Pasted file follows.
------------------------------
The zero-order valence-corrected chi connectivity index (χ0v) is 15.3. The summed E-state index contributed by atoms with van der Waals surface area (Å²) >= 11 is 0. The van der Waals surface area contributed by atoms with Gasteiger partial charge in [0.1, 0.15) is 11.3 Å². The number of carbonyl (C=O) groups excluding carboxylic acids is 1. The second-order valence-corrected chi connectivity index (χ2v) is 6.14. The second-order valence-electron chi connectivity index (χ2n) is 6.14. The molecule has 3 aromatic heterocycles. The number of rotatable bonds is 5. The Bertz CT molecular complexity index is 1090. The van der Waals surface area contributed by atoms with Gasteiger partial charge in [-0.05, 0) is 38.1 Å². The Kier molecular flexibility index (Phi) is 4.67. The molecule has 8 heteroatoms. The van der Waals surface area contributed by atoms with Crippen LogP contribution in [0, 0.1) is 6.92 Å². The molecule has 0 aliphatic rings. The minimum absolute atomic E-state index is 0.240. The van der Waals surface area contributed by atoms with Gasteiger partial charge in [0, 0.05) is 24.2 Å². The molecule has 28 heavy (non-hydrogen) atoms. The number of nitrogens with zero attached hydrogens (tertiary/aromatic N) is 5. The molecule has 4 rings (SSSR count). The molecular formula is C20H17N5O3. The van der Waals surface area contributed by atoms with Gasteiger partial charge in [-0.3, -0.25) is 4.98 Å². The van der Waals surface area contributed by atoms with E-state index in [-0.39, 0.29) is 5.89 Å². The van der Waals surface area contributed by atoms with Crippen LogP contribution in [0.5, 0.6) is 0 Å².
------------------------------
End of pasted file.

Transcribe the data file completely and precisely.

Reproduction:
The zero-order valence-corrected chi connectivity index (χ0v) is 15.3. The summed E-state index contributed by atoms with van der Waals surface area (Å²) >= 11 is 0. The van der Waals surface area contributed by atoms with Gasteiger partial charge in [0.1, 0.15) is 11.3 Å². The number of carbonyl (C=O) groups excluding carboxylic acids is 1. The second-order valence-corrected chi connectivity index (χ2v) is 6.14. The second-order valence-electron chi connectivity index (χ2n) is 6.14. The molecule has 3 aromatic heterocycles. The number of rotatable bonds is 5. The Bertz CT molecular complexity index is 1090. The van der Waals surface area contributed by atoms with Gasteiger partial charge in [-0.05, 0) is 38.1 Å². The Kier molecular flexibility index (Phi) is 4.67. The molecule has 8 heteroatoms. The van der Waals surface area contributed by atoms with Crippen LogP contribution in [0, 0.1) is 6.92 Å². The molecule has 0 aliphatic rings. The minimum absolute atomic E-state index is 0.240. The van der Waals surface area contributed by atoms with Gasteiger partial charge in [0, 0.05) is 24.2 Å². The molecule has 28 heavy (non-hydrogen) atoms. The number of nitrogens with zero attached hydrogens (tertiary/aromatic N) is 5. The molecule has 4 rings (SSSR count). The molecular formula is C20H17N5O3. The van der Waals surface area contributed by atoms with Gasteiger partial charge in [-0.3, -0.25) is 4.98 Å². The van der Waals surface area contributed by atoms with E-state index in [-0.39, 0.29) is 5.89 Å². The van der Waals surface area contributed by atoms with Crippen LogP contribution in [0.5, 0.6) is 0 Å².